Moody’s Investors Service has revised the outlook on Pakistan’s foreign currency government bond rating to positive from stable. The rating is affirmed at Caa1.

Concurrently, Moody’s has affirmed the government’s issuer rating and senior unsecured rating at Caa1. The Caa1 rating is also affirmed for US dollar Trust Certificates issued by The Second Pakistan International Sukuk Company Limited.



Moody’s decision to revise the outlook on Pakistan’s foreign currency rating is based on a strengthening external liquidity position, continued efforts toward fiscal consolidation, and the government’s steady progress in achieving structural reforms under the IMF program.

First Driver – A stronger external liquidity position

Net foreign reserves with the State Bank of Pakistan climbed to $11.2 billion as of 13 March 2015, from $3.2 billion at the end of January 2014. The cushion provided by foreign reserves coupled with dwindling external debt repayments to the IMF has reduced external vulnerabilities. This has in large part resulted from a lower current account deficit, which was easily financed by the issuance of a Eurobond in April 2014, a Sukuk issuance in December, continued disbursements under the IMF program, and privatization proceeds.

The narrowing of the current account deficit to 1.2% of GDP in the fiscal year ended June 2014 (FY2014) from 2.1% in FY2012 was largely due to the steady uptick in workers’ remittances and receipt of anti-terrorism Coalition Support Funds from the US. We estimate that the current account will narrow further in fiscal 2015 to 0.8% of GDP, on account of the fall in oil prices.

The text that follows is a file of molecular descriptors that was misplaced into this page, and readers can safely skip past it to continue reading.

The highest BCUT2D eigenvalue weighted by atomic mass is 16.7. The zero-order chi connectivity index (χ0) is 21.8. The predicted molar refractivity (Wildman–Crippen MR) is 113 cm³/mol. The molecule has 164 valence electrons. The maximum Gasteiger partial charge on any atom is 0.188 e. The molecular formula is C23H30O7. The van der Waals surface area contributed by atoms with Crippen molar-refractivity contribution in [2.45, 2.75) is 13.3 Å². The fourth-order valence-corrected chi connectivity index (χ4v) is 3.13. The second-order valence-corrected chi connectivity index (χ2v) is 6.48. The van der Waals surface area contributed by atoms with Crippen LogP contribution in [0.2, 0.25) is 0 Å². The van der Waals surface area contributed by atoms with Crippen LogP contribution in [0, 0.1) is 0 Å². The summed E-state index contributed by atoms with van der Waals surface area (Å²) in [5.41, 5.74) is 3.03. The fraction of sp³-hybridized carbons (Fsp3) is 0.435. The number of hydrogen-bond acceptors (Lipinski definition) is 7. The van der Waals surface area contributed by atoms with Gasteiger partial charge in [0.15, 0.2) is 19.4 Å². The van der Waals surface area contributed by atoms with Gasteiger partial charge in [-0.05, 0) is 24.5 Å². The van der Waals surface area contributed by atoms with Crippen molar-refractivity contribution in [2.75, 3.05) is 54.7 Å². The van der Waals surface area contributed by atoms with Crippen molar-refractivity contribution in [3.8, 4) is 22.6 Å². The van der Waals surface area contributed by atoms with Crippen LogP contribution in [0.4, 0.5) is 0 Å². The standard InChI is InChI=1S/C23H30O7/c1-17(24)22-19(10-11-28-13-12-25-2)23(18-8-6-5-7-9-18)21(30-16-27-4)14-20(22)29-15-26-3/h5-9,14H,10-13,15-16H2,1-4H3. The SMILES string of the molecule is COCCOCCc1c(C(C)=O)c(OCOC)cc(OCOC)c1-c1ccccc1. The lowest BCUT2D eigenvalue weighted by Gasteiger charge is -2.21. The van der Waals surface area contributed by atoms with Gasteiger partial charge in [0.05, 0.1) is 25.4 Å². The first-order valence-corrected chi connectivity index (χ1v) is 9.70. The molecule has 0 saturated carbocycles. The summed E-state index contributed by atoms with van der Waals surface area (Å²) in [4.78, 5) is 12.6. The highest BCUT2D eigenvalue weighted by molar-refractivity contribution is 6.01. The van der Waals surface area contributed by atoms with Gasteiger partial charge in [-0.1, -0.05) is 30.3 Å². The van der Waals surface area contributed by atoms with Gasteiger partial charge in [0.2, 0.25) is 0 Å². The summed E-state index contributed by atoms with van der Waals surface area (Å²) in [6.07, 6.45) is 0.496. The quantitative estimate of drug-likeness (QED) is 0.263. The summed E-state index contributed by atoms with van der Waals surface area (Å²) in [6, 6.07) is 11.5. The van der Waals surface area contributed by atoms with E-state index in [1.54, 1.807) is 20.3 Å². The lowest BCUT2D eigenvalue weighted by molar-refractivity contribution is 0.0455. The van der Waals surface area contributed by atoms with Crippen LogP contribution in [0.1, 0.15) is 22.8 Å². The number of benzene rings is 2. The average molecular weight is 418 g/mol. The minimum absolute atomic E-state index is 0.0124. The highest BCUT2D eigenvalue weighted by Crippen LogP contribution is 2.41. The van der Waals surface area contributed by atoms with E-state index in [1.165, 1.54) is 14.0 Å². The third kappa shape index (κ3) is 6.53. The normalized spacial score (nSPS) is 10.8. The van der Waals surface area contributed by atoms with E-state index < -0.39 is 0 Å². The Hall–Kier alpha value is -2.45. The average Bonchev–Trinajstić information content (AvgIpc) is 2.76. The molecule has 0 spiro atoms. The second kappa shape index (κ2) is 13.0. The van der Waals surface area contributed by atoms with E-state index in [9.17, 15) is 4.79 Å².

Second driver – Efforts towards fiscal consolidation

Although wide fiscal deficits and high debt levels remain a credit constraint, Pakistan has made progress towards fiscal consolidation. In FY2014, the government was able to bring the deficit down to 5.5% of GDP (excluding grants), from 8.2% the previous year. The government is targeting a further shrinkage in the deficit, to 4.9% of GDP in FY2015. Although the pace of deficit reduction may be less marked than the budget forecasts suggest, we expect the authorities will continue along the path of fiscal consolidation.


The government has relied on the banking system for deficit financing, but such borrowing is gradually declining as privatization proceeds, and the Eurobond and Sukuk issuances, have helped it to diversify funding. Moreover, the maturity of domestic public debt is lengthening as the government substitutes shorter-term treasury bills with Pakistan Investment Bonds that carry a longer tenure. This will reduce roll-over risks and volatility in debt issuance prices.

Third Driver – Progress in achieving structural reforms and quantitative targets under the IMF program

Under its program with the IMF, Pakistan has also made steady progress on structural reforms. As of December 2014, it had cleared five program reviews, receiving $3.2 billion in financial assistance under the SDR 4.39 billion ($6.1 billion at current exchange rates) program that it signed in September 2013. In early February this year, the IMF issued a statement upon the conclusion of its Staff Mission, indicating that the sixth review had been conducted successfully and was being reviewed by the IMF’s Management Board.

Reform measures stipulated under the program primarily focus on fiscal consolidation, debt management, and addressing structural constraints in the energy sector. Authorities are striving to meet the remaining structural benchmarks scheduled for the year ahead. These include the passage of legislation to enhance independence of the central bank, steps to improve monetary transmission and debt management, and privatization and strategic stake sales of state-owned enterprises.